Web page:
By Samuel L. Leiter . . .
Musical theater is usually thought of as lighthearted and escapist, but the genre can also point to darker, even horrific themes, including madness and murder. Shows about characters racked by psychological problems cross the spectrum from relatively benign, like 1941’s Lady in the Dark, to more harrowing, like Next to Normal, American Psycho, and Asher Muldoon’s new Off-Broadway effort, The Butcher Boy, now at the Irish Rep.
Muldoon, a precocious actor, writer, and comedian who’s a senior at Princeton, has adapted Irish novelist Patrick McCabe’s 1992 eponymous book into an intimate coming-of-age musical for which he wrote the book, lyrics, and music. (McCabe himself wrote a two-character adaptation called Frank Pig Says Hello in 1992, and Neil Jordan directed a film version in 1997.)
The Butcher Boy is about an adolescent Irish psycho named Francie Brady (Nicholas Barasch), who narrates his own story while acting in it. A superficial veneer of realism can’t prevent Francie’s intense cerebrations from exploding into surrealistic expression, giving director Ciarán O’Reilly and choreographer Barry McNabb numerous opportunities for creative staging, with valuable help from Kat C. Zhou’s clever lighting. Some may find a phantasmagoric scene of electroshock therapy particularly shocking.
The work has several redeeming features, mostly performative, but lacks the musical genius and wit needed to fully capture the essence of Francie’s tortured psyche. As played by the talented Barasch, a fresh-faced actor with an eye-catching crop of flaming red hair, Francie at first seems a spirited and positive lad, thrilled by his friendship with Joe Purcell (Dan Macke at the performance I saw, covering nicely for Christian Strange), hoping they can “Live Like This Forever.” Over the course of an overlong two-and-a-half hours such childish optimism gradually dissipates.
Francie and Joe, when they’re not fishing, hang out at a makeshift chicken house whose crudely slatted walls are splattered with comic book images, reminiscent of those that popped up on TV’s old “Batman” show. The time is, in fact, the early 60s, beginning around when the Khrushchev-Kennedy nuclear confrontation was happening and the world seemed on the verge of disappearing in a mushroom cloud. Charlie Corcoran’s effective set, which includes a turntable, is backed by a huge, old-fashioned TV screen on which grainy, jumpy clips from once popular TV shows, like “The Lone Ranger,” “Gunsmoke,” and “The Twilight Zone,” mingle with other contemporary images assembled by projection designer Dan Scully. Orla Long’s costumes—mostly realistic but every now and then stylishly heightened—go a long way toward establishing the period feeling.
Odd images swirl around in Francie’s fragile consciousness, triggered by his depressing family circumstances of quarreling parents. His Da, Benny (Scott Stangland), is a failed, alcoholic trumpet player, while gently loving Ma (Andrea Lynn Green) is mentally ill and suicidal, being sent to an institution Francie calls the “garage,” like a place to get your sanity bolted back in. Francie would love to stop time in its tracks so whatever happiness he feels can be preserved, or to turn time back to when Ma and Da were as happily united as they seem in their old photographs.
Maintaining a weirdly sunny disposition, as if unwilling to accept reality, even when being strapped by Da, Francie’s tenuous grip on decency begins to slip with a mischievous prank he and Joe pull off by stealing the comics collection of a nerdy boy named Phillip Nugent (Daniel Marconi). Something snaps when Phillip’s snobbish, angry mother, Mrs. Nugent (Michelle Ragusa), says Francie is “no better than a pig.”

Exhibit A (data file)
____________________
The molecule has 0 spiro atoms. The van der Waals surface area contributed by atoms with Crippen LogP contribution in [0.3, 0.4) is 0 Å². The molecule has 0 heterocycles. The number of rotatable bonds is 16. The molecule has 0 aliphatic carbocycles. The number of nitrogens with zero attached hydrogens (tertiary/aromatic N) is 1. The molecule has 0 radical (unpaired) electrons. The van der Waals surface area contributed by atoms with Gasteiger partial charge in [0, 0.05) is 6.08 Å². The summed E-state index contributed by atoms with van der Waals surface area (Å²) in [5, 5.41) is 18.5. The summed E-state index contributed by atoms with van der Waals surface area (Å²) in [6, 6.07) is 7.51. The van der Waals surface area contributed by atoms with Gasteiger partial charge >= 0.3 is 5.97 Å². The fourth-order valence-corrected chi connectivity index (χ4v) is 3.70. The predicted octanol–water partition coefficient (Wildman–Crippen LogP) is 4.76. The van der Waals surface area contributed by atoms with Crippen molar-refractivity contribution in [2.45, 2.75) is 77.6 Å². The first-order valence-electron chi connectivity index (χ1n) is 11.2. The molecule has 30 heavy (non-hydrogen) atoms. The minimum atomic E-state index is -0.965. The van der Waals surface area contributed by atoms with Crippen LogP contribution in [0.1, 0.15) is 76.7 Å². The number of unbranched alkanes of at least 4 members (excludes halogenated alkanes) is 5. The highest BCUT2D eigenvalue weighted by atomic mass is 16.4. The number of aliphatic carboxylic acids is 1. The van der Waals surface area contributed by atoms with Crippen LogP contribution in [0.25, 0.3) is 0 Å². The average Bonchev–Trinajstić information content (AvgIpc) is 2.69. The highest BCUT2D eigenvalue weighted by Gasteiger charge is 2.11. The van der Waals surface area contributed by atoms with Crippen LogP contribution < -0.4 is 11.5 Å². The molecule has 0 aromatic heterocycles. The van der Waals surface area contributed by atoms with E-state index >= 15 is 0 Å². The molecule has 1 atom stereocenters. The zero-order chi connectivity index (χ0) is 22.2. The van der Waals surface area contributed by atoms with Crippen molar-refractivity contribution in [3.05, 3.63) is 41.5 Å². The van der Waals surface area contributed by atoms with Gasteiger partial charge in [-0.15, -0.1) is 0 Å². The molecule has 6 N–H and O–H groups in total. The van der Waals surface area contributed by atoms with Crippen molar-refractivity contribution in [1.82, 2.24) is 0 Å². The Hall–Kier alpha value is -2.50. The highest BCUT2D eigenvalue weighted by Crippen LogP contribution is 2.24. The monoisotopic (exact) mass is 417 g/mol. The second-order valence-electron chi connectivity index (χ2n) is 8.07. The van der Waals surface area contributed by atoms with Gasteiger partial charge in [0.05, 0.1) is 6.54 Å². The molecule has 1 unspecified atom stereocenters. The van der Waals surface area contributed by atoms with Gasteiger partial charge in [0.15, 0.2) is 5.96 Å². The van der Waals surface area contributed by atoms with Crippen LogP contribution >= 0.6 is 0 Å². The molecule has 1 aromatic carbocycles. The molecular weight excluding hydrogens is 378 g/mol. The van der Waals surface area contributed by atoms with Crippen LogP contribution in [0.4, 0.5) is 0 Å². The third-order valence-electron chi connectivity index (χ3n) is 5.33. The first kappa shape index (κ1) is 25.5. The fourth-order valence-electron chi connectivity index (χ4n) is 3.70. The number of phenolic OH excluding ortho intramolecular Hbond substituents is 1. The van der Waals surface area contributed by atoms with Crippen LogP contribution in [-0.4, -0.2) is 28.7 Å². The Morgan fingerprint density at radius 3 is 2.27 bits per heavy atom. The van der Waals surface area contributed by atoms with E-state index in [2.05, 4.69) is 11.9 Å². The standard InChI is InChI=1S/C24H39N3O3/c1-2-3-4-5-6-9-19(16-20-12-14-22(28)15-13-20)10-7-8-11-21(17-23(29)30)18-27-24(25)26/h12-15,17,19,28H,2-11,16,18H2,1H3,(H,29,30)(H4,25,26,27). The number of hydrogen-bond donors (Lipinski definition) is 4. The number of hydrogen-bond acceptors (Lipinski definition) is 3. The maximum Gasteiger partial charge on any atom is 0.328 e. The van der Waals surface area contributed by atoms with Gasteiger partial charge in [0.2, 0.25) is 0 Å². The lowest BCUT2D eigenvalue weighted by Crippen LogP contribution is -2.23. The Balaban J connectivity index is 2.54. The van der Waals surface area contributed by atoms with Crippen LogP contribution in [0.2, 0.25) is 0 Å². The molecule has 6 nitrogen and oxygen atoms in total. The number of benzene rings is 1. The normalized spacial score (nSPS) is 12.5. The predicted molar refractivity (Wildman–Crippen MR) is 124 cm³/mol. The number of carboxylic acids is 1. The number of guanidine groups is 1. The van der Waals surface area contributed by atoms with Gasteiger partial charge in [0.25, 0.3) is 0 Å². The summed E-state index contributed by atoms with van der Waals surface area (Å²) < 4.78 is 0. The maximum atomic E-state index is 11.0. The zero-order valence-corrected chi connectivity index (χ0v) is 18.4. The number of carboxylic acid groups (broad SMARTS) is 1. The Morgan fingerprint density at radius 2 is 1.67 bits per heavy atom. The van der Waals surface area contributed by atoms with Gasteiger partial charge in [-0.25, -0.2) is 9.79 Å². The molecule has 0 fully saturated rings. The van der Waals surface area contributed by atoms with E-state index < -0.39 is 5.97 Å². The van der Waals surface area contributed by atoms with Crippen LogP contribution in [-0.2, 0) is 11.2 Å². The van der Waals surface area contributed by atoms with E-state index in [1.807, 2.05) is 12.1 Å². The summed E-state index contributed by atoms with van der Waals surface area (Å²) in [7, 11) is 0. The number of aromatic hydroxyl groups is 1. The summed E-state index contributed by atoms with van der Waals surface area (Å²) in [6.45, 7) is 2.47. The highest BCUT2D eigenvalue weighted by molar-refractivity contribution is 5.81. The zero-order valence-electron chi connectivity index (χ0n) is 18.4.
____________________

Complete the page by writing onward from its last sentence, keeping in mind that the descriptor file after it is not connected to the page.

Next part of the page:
Pigs now become obsessive creatures of Francie’s fevered imagination, a chorus of four pig-masked townsfolk (David Baida, Carey Rebecca Brown, Polly McKie, and Teddy Trice) acting like his evil conscience and porking about in numerous scenes purporting to reveal the boy’s psychological confusion. He harasses Phillip and his mother, demanding they pay a “pig-toll tax” to pass on the street, and even poops like a pig on the Nugent floor.
As things slide, Francie views his drunken father’s demeaning treatment of his own brother, Uncle Alo (Joe Cassidy); runs away to Dublin, imagining himself a Western movie hero while using a ridiculously pompous British pseudonym; lies and steals; discovers puppy love; lashes out violently; is placed in a special school; returns home, the prodigal son; learns how to slaughter pigs; interacts with Da in a scene slantingly reminiscent of Hitchcock’s Psycho; and gets the One Flew over the Cuckoo’s Nest treatment in a mental institution (now there’s a musical waiting to be made!). Naturally, his friendships with Joe and Phillip are kaput, inviting alienation to make its onslaught.
The ensemble, including a golden-voiced soprano named Kerry Conte, who plays three different Marys—a former girlfriend of Alo, a pretty teenager, and the Virgin Mary—is solid, and Mr. Barasch has a vivid presence, but Francie’s twisted journey and the show’s theatricalist methods—those swine hog too much stage time—are too thin to maintain continued interest. And, sad to say, Francie seems more a concept than a person.
Muldoon’s music is agreeable enough, but most of it is generic pop or Irish folksongy,—workmanlike but minimally memorable and only spottily affecting. An unseen band, “The Slaughterhouse Five,” provides the musical backup. Most of Muldoon’s songs lack distinctive character, just as the characters themselves are boyishly imagined simplifications. Finally, while a sense of gallows humor sometimes lurks, I never did get the hang of it.
Photos: Carol Rosegg